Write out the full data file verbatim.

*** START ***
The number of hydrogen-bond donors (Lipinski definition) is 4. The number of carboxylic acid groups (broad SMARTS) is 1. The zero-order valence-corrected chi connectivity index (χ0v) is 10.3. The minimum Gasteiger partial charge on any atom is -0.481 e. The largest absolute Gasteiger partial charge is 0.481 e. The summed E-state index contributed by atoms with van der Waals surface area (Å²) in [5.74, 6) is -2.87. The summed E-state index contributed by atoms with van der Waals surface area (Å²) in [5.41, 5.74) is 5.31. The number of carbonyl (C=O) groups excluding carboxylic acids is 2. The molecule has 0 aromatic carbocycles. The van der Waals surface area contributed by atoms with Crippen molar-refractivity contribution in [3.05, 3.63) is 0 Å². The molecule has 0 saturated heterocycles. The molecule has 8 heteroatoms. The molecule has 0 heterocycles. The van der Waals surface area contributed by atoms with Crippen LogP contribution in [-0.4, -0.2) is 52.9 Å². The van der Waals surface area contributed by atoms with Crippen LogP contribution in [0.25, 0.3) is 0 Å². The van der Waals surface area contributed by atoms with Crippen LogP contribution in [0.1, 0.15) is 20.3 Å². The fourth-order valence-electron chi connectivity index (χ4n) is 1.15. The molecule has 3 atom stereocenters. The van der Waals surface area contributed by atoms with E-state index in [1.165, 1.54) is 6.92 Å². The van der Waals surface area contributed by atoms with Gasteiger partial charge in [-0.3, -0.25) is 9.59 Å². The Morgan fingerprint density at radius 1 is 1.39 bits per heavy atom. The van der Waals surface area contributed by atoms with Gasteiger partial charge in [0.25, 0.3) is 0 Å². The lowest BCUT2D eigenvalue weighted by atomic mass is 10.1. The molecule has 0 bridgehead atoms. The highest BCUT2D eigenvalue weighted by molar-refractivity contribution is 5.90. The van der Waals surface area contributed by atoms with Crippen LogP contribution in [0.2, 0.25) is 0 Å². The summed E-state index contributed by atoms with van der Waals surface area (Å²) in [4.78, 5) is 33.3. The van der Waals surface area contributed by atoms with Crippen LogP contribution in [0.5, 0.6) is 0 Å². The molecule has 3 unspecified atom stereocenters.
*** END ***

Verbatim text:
The number of hydrogen-bond donors (Lipinski definition) is 4. The number of carboxylic acid groups (broad SMARTS) is 1. The zero-order valence-corrected chi connectivity index (χ0v) is 10.3. The minimum Gasteiger partial charge on any atom is -0.481 e. The largest absolute Gasteiger partial charge is 0.481 e. The summed E-state index contributed by atoms with van der Waals surface area (Å²) in [5.74, 6) is -2.87. The summed E-state index contributed by atoms with van der Waals surface area (Å²) in [5.41, 5.74) is 5.31. The number of carbonyl (C=O) groups excluding carboxylic acids is 2. The molecule has 0 aromatic carbocycles. The van der Waals surface area contributed by atoms with Crippen molar-refractivity contribution in [3.05, 3.63) is 0 Å². The molecule has 0 saturated heterocycles. The molecule has 8 heteroatoms. The molecule has 0 heterocycles. The van der Waals surface area contributed by atoms with Crippen LogP contribution in [-0.4, -0.2) is 52.9 Å². The van der Waals surface area contributed by atoms with Crippen LogP contribution in [0.25, 0.3) is 0 Å². The van der Waals surface area contributed by atoms with Crippen LogP contribution in [0.1, 0.15) is 20.3 Å². The fourth-order valence-electron chi connectivity index (χ4n) is 1.15. The molecule has 3 atom stereocenters. The van der Waals surface area contributed by atoms with E-state index in [1.165, 1.54) is 6.92 Å². The van der Waals surface area contributed by atoms with Gasteiger partial charge in [-0.3, -0.25) is 9.59 Å². The Morgan fingerprint density at radius 1 is 1.39 bits per heavy atom. The van der Waals surface area contributed by atoms with Gasteiger partial charge in [0.25, 0.3) is 0 Å². The lowest BCUT2D eigenvalue weighted by atomic mass is 10.1. The molecule has 0 bridgehead atoms. The highest BCUT2D eigenvalue weighted by molar-refractivity contribution is 5.90. The van der Waals surface area contributed by atoms with Crippen LogP contribution in [0.2, 0.25) is 0 Å². The summed E-state index contributed by atoms with van der Waals surface area (Å²) in [4.78, 5) is 33.3. The van der Waals surface area contributed by atoms with Crippen LogP contribution in [0.5, 0.6) is 0 Å². The molecule has 3 unspecified atom stereocenters.